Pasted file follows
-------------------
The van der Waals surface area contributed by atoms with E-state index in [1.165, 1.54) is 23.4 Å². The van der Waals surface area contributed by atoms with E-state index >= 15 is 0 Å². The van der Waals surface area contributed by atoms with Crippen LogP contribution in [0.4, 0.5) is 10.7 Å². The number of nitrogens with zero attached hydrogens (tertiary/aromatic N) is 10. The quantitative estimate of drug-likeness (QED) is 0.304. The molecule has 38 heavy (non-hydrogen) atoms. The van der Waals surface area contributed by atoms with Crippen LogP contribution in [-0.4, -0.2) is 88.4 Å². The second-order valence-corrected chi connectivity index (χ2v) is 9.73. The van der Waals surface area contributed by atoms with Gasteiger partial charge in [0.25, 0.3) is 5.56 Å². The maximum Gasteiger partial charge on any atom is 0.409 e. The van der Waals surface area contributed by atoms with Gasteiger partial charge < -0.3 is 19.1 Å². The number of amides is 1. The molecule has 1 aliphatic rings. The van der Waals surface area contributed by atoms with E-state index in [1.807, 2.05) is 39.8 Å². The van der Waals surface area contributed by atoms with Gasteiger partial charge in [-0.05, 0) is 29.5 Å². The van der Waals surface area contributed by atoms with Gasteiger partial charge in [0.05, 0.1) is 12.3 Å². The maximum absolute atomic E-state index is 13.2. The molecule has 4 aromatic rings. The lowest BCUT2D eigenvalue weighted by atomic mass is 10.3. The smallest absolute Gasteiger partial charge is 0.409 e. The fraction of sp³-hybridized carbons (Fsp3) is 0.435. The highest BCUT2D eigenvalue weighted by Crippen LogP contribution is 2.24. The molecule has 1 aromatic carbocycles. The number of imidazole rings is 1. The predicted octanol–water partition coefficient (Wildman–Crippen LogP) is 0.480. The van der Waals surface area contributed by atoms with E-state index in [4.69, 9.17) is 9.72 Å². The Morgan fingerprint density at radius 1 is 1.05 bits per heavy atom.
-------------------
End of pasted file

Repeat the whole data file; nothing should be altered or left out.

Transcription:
The van der Waals surface area contributed by atoms with E-state index in [1.165, 1.54) is 23.4 Å². The van der Waals surface area contributed by atoms with E-state index >= 15 is 0 Å². The van der Waals surface area contributed by atoms with Crippen LogP contribution in [0.4, 0.5) is 10.7 Å². The number of nitrogens with zero attached hydrogens (tertiary/aromatic N) is 10. The quantitative estimate of drug-likeness (QED) is 0.304. The molecule has 38 heavy (non-hydrogen) atoms. The van der Waals surface area contributed by atoms with Crippen LogP contribution in [-0.4, -0.2) is 88.4 Å². The second-order valence-corrected chi connectivity index (χ2v) is 9.73. The van der Waals surface area contributed by atoms with Gasteiger partial charge in [0.25, 0.3) is 5.56 Å². The maximum Gasteiger partial charge on any atom is 0.409 e. The van der Waals surface area contributed by atoms with Gasteiger partial charge < -0.3 is 19.1 Å². The number of amides is 1. The molecule has 1 aliphatic rings. The van der Waals surface area contributed by atoms with E-state index in [1.807, 2.05) is 39.8 Å². The van der Waals surface area contributed by atoms with Gasteiger partial charge in [-0.05, 0) is 29.5 Å². The van der Waals surface area contributed by atoms with Gasteiger partial charge in [0.05, 0.1) is 12.3 Å². The maximum absolute atomic E-state index is 13.2. The molecule has 4 aromatic rings. The lowest BCUT2D eigenvalue weighted by atomic mass is 10.3. The smallest absolute Gasteiger partial charge is 0.409 e. The fraction of sp³-hybridized carbons (Fsp3) is 0.435. The highest BCUT2D eigenvalue weighted by Crippen LogP contribution is 2.24. The molecule has 1 aromatic carbocycles. The number of imidazole rings is 1. The predicted octanol–water partition coefficient (Wildman–Crippen LogP) is 0.480. The van der Waals surface area contributed by atoms with E-state index in [4.69, 9.17) is 9.72 Å². The Morgan fingerprint density at radius 1 is 1.05 bits per heavy atom.